I’m always happy to see weird and niche games return because it gives them another opportunity to either find an audience or further refine the concept. More often than not, the core idea is fine, it’s smaller things like execution or not anticipating smaller problems that cause problems. That is certainly how I remember Rock of Ages and something I had hopes to see resolved in Rock of Ages 3: Make & Break. With ample time to explore the concept, is this a smashing success or is it an experience that should roll over a cliff and end?
Surprisingly, Rock of Ages 3: Make & Break features something of a story mode. Most of it is presented as crude drawings and extremely stiff animation that gives you a sense of what is going on. Most of the action is centered around conflict relating to a wide variety of quirky and notable characters. What stands out the most is not really what is being conveyed, as much as the way ACE Team presents it.
Perhaps the best way to understand the humor is by looking at the introduction to one of the many notable characters, Kali. If you’ve never heard of Kali, she is a Hindu goddess and is known as the destroyer of evil forces, among other things. As for the actual opening, it features a variety of gods and goddesses defeating various monsters in a somewhat quirky and silly way which, I quite honestly, want to say feels like a long reference to the X-Men Animated Series from 1992 opening. It even has similar-sounding music that immediately made me think of the series. It’s silly things like this, spaghetti monsters and even Queen Elizabeth shooting lasers from her mouth that, if nothing else, makes the experience stand out.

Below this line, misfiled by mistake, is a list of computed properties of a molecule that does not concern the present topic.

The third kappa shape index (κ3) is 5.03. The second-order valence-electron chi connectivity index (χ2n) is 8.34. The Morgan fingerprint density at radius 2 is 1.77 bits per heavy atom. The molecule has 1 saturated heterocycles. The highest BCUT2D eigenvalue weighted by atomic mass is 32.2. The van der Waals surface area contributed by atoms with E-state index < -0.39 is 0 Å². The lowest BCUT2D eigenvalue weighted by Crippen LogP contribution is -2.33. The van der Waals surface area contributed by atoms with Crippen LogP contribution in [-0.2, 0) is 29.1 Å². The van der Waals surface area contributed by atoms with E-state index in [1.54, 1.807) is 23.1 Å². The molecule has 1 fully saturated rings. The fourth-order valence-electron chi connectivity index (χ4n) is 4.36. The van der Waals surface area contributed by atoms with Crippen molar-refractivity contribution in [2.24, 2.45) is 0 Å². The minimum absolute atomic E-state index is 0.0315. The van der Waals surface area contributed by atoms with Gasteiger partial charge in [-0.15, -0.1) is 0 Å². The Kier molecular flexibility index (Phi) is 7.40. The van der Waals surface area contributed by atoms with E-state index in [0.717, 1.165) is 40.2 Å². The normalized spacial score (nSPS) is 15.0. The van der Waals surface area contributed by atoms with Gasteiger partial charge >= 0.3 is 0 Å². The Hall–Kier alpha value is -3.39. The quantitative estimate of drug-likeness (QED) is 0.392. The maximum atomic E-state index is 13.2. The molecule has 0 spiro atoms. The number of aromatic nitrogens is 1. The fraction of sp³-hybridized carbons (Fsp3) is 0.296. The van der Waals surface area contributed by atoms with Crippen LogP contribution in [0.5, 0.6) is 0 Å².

Where Rock of Ages 3: Make & Break starts to fall behind is really gameplay. While there are a wide variety of variations and takes on the core concept, the main three gameplay ideas are pretty basic.
At its core, Rock of Ages 3: Make & Break is a weird cross between a tower defense game and something like Super Monkey Ball. One of the main modes is centered around various variations of setting up traps and problems for your opponent to overcome. This might be a well-placed wall, launchpad, or a creature that hinders progression. Ideally, these forces will destroy the opposing rock but in the event, you fail, any damage will reduce impact and allow your castle to withstand more attacks.
When you’re not defending, players need to navigate down twisty and confusing roads some kind of endpoint, typically a building or like the buckets you see in Skee-Ball, with your speed and accuracy determining success. At first glance this seems like a rather basic meta, get the boulder to the bottom with as little damage as possible, going at the max speed towards the end. On a conceptual level, this is a successful strategy. Where it falls behind is, every second you’re not moving, your opponent has the opportunity to move ahead. This might mean more traps, fewer obstacles on their end, more time to damage your base, or just overwhelm you resulting in mistakes.